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Brain Vacuum to Help Stroke Victims

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A new device called the Penumbra System is currently saving lives of stroke victims in Canada. In simple terms, it has the ability to suck a blood clot from the vessels in the brain, reversing the effects of a stroke and restoring blood flow to the brain.

The Penumbra System of Continuous Aspiration Thrombectomy is designed to be used with ischemic strokes, which accounts for about 87 percent of all strokes.

Twenty-seven stroke patients in Canada have already been recipients of the new procedure and have had their strokes successfully reversed.

An ischemic stroke occurs when a clot blocks the blood vessel disrupting the blood supply to the brain, resulting in the death of brain cells and subsequently brain damage.

The Penumbra System works by inserting a tiny catheter into a blood vessel, via the patient's groin. The catheter goes up to the neck where a much smaller catheter emerges out of it into the brain, where it vacuums out the blood clot. The procedure is very exact and requires a highly skilled team.

The system will only work on massive strokes and works best when the procedure is administered within three hours of a patient's stroke. It is imperative that a patient receive a CT scan immediately, to evaluate whether or not they are a candidate.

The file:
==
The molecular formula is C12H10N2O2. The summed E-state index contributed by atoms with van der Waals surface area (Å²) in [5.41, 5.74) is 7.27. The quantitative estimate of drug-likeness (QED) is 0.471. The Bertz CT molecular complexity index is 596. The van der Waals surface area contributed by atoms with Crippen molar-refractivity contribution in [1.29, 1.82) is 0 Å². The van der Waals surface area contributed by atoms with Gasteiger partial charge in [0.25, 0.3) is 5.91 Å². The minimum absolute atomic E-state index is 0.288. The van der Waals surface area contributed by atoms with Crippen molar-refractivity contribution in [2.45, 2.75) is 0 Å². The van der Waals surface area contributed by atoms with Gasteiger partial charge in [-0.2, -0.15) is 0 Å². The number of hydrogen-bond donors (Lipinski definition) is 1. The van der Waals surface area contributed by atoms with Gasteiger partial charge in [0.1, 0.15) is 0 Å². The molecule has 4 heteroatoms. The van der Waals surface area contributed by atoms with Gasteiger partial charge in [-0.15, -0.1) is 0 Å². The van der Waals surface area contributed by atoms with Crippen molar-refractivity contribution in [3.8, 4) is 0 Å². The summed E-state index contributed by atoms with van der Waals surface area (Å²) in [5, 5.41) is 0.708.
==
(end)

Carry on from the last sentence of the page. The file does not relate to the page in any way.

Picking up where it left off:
Dr. Mayank Goyal, Director of the Seaman MR Research Centre at the University of Calgary, and one of the centers currently using the Penumbra System, presented an update on the use of the Penumbra System at the Canadian Stroke Congress last week in Quebec.

“It requires years of training to be able to do this,” Goyal says. “It places enormous demands on the interventionalist, on the imaging specialists, and on the emergency team that gets the patient to a designated stroke care facility. Team work is key for success,” Goyal continued.

Dr. Goyal is currently working on a training website to help physicians diagnose and read CT scans effectively.

Currently, stroke patients are given t-PA which has to be received within three hours of a stroke. With the Penumbra System there is much less risk of bleeding and may still be successful after the three hour window.

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We value and respect our HERWriters' experiences, but everyone is different. Many of our writers are speaking from personal experience, and what's worked for them may not work for you. Their articles are not a substitute for medical advice, although we hope you can gain knowledge from their insight.


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